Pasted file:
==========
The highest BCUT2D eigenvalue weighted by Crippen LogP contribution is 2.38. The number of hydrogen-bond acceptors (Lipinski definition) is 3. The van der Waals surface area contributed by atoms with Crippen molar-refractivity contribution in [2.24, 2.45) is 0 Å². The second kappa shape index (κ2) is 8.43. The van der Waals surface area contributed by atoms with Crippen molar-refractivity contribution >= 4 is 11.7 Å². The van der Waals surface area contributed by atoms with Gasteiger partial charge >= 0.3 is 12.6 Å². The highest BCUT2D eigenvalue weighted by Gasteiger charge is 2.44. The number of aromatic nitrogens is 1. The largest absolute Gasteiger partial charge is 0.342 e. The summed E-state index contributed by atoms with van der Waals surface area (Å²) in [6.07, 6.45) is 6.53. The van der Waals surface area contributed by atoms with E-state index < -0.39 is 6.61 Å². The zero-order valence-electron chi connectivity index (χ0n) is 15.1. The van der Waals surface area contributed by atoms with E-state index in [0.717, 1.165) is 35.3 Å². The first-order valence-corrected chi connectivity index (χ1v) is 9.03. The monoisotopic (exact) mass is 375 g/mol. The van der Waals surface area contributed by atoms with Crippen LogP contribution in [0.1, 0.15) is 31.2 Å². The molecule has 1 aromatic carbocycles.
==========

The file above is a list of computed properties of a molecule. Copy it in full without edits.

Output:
The highest BCUT2D eigenvalue weighted by Crippen LogP contribution is 2.38. The number of hydrogen-bond acceptors (Lipinski definition) is 3. The van der Waals surface area contributed by atoms with Crippen molar-refractivity contribution in [2.24, 2.45) is 0 Å². The second kappa shape index (κ2) is 8.43. The van der Waals surface area contributed by atoms with Crippen molar-refractivity contribution >= 4 is 11.7 Å². The van der Waals surface area contributed by atoms with Gasteiger partial charge >= 0.3 is 12.6 Å². The highest BCUT2D eigenvalue weighted by Gasteiger charge is 2.44. The number of aromatic nitrogens is 1. The largest absolute Gasteiger partial charge is 0.342 e. The summed E-state index contributed by atoms with van der Waals surface area (Å²) in [6.07, 6.45) is 6.53. The van der Waals surface area contributed by atoms with E-state index < -0.39 is 6.61 Å². The zero-order valence-electron chi connectivity index (χ0n) is 15.1. The van der Waals surface area contributed by atoms with E-state index in [0.717, 1.165) is 35.3 Å². The first-order valence-corrected chi connectivity index (χ1v) is 9.03. The monoisotopic (exact) mass is 375 g/mol. The van der Waals surface area contributed by atoms with Crippen LogP contribution in [0.1, 0.15) is 31.2 Å². The molecule has 1 aromatic carbocycles.